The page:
In a slight deviation from the history of hotels, Judge Gillespie told of an incident at a negro festival held on Guitar street early in 1864. Lewis Selbie [Lewis Selby] was one of the waiters in the City Hotel, sharing the waiting work with another negro, named Abe. Lewis Gordon was a powerful black man of a very responsible nature and had been appointed marshal for the festival. Lewis Selbie, said Mr.Gillespie[,] got drunk. Gordon, in his official capacity, remonstrated with him and was hit on the head with a brickbat that Selbie pulled from his pocket. Gordon nearly lost his life and the rest of his life he had a large dent in the top of his head to remember the occasion. Selbie left town hastily that night and was never seen here again. Several years later, said Judge Gillespie, he saw Lewis in the role of a porter on the Great Northern Railway.
Returning to the Columbia's hotel history, the judge described the location of the City Hotel more exactly. The hotel building was on the south side of the lot with a large flower garden on the south, while back, where the W. B. Nowell Grocery now stands, was a small barn belonging to the property where the travelers' horses were stabled and attended by the hostler who invariably was to be found in the tavern of that day.
Other Columbia Hotels.
What was known as the "Brick Hotel" passed from the hands of Quisenberry to a man by the name of Hume and then to a Mr. Bush, from whom H. C. Schwabe, father of John, Jim and Henry Schwabe, purchased it. The Gentry Hotel, built by Colonel Richard Gentry, grandfather of North Todd Gentry, was erected some time in the 60's, and was a typical hotel of the time. It was a brick structure with the usual small window panes. This hotel stood where the Hayden Building now is. The name of Powers was one that was famous in the old days as being connected with taverns. Just west of where the Post Office now stands, Tom Powers owned a cabinet shop. He reared a boy named John Baker as his son and Baker and the neighbor boys, said Judge Gillespie, used to crawl into the coffins that Mr. Powers had completed and go to sleep. Mr. Powers died in the 70's and his widow and Miss Lizzie Powers kept a boarding house that became very popular and which became known as the Powers House. The name once established in connection with the tavern was such a valuable asset that it was never changed with the change of owners and even when it was moved to the corner of Tenth and Walnut streets by the last owner, F. W. Poor, it was still known as the Powers House. This hotel burned in 1912. Later came the Gordon Hotel, at present used by the University for the domestic science department and the present Athens hotel. The present Central Hotel was one time the residence of William Jewell.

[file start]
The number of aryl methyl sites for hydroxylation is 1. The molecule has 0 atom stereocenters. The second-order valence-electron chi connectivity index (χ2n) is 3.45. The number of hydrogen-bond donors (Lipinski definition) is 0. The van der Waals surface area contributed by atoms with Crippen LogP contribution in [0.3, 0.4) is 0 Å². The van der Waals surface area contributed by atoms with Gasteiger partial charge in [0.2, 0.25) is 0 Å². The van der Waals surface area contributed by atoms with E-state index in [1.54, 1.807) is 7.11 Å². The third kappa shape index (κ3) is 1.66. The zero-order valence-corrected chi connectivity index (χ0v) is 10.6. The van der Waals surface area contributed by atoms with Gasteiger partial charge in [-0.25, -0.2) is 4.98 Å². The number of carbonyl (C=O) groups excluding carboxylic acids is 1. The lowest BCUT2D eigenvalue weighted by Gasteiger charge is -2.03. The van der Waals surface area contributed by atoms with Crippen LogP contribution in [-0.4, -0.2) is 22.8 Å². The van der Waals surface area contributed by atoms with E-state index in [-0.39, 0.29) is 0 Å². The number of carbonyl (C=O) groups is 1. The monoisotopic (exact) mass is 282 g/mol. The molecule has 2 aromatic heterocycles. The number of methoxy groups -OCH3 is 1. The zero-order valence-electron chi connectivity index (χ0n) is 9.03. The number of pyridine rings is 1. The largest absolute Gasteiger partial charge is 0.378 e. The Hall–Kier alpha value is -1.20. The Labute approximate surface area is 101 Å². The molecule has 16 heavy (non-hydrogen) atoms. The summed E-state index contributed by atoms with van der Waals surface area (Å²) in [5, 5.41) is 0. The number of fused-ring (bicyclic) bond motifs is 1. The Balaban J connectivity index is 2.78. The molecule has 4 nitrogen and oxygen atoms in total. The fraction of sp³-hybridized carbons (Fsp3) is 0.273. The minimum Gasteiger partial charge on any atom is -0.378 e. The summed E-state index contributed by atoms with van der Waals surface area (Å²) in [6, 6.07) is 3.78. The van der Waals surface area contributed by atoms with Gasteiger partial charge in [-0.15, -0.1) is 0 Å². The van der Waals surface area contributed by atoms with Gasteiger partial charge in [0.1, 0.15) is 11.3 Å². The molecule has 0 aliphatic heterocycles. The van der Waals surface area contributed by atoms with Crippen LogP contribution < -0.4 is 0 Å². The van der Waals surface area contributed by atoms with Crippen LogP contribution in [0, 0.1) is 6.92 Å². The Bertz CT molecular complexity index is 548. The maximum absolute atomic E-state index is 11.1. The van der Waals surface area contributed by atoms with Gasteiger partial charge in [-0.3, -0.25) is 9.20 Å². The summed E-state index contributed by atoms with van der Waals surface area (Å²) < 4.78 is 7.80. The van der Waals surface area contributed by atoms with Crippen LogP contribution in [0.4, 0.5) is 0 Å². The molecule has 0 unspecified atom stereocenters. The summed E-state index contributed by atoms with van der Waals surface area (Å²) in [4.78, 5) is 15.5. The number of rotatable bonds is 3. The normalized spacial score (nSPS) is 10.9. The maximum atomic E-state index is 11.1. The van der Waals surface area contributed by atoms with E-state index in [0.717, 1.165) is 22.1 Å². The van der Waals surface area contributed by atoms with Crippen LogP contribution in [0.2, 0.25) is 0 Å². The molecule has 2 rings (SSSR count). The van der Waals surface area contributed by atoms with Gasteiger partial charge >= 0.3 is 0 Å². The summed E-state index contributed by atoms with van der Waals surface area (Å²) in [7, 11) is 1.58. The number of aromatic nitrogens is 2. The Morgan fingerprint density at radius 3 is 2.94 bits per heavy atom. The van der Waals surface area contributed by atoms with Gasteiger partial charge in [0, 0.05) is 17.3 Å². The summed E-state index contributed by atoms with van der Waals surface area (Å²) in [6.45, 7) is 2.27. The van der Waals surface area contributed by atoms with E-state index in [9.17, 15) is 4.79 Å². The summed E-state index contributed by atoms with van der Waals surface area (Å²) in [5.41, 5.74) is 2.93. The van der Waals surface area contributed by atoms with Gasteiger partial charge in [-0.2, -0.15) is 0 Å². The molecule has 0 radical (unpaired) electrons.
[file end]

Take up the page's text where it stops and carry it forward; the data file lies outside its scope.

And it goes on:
Van Horn Tavern Popular.
A tavern just outside of Columbia that attained a great reputation with travelers was the old Van Horn Tavern, five miles west of Columbia on the Rocheport road. It occupied theplace which is now the property of Dr. Lloyd Simpson. The old tavern is still there, north of the Simpson home and is used as a barn. All the taverns of the day were similar in appearance: a large hallway generally opened into a reception room with a big, old-fashioned fireplace furnishing the chief attraction. Here the bottle was set out. On first arriving at the hostelry, the visitor's horse would be taken by the hostler and attended as carefully in the stable as the traveler's needs were attended within the tavern. After the traveler had been warmed, both externally and internally at the fireplace, the call for supper was given and the guests would pass into the large dining room to get a good meal cooked in the southern style. The cook and waiters were slaves.